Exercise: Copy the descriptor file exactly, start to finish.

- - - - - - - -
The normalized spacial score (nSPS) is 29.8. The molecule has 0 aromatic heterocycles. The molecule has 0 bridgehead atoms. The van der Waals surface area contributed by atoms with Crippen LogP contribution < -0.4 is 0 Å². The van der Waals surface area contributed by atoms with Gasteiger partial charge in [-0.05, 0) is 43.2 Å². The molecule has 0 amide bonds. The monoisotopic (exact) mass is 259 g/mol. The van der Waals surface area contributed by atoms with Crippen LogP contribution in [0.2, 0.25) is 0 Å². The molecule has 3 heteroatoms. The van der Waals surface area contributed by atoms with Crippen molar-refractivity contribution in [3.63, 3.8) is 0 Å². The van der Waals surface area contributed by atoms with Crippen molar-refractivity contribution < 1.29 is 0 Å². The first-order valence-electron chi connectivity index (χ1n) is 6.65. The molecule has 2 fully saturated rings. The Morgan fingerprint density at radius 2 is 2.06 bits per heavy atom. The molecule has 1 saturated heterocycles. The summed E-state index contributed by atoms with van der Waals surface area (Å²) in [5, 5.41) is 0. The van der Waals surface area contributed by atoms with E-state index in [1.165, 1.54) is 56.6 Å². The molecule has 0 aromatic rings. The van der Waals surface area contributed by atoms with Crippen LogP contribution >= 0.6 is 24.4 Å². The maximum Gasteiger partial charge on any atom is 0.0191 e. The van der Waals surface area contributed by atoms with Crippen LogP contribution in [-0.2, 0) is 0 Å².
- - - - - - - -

The normalized spacial score (nSPS) is 29.8. The molecule has 0 aromatic heterocycles. The molecule has 0 bridgehead atoms. The van der Waals surface area contributed by atoms with Crippen LogP contribution < -0.4 is 0 Å². The van der Waals surface area contributed by atoms with Gasteiger partial charge in [-0.05, 0) is 43.2 Å². The molecule has 0 amide bonds. The monoisotopic (exact) mass is 259 g/mol. The van der Waals surface area contributed by atoms with Crippen LogP contribution in [0.2, 0.25) is 0 Å². The molecule has 3 heteroatoms. The van der Waals surface area contributed by atoms with Crippen molar-refractivity contribution in [3.63, 3.8) is 0 Å². The van der Waals surface area contributed by atoms with Crippen molar-refractivity contribution < 1.29 is 0 Å². The first-order valence-electron chi connectivity index (χ1n) is 6.65. The molecule has 2 fully saturated rings. The Morgan fingerprint density at radius 2 is 2.06 bits per heavy atom. The molecule has 1 saturated heterocycles. The summed E-state index contributed by atoms with van der Waals surface area (Å²) in [5, 5.41) is 0. The van der Waals surface area contributed by atoms with E-state index in [1.165, 1.54) is 56.6 Å². The molecule has 0 aromatic rings. The van der Waals surface area contributed by atoms with Crippen LogP contribution >= 0.6 is 24.4 Å². The maximum Gasteiger partial charge on any atom is 0.0191 e. The van der Waals surface area contributed by atoms with Crippen LogP contribution in [-0.2, 0) is 0 Å².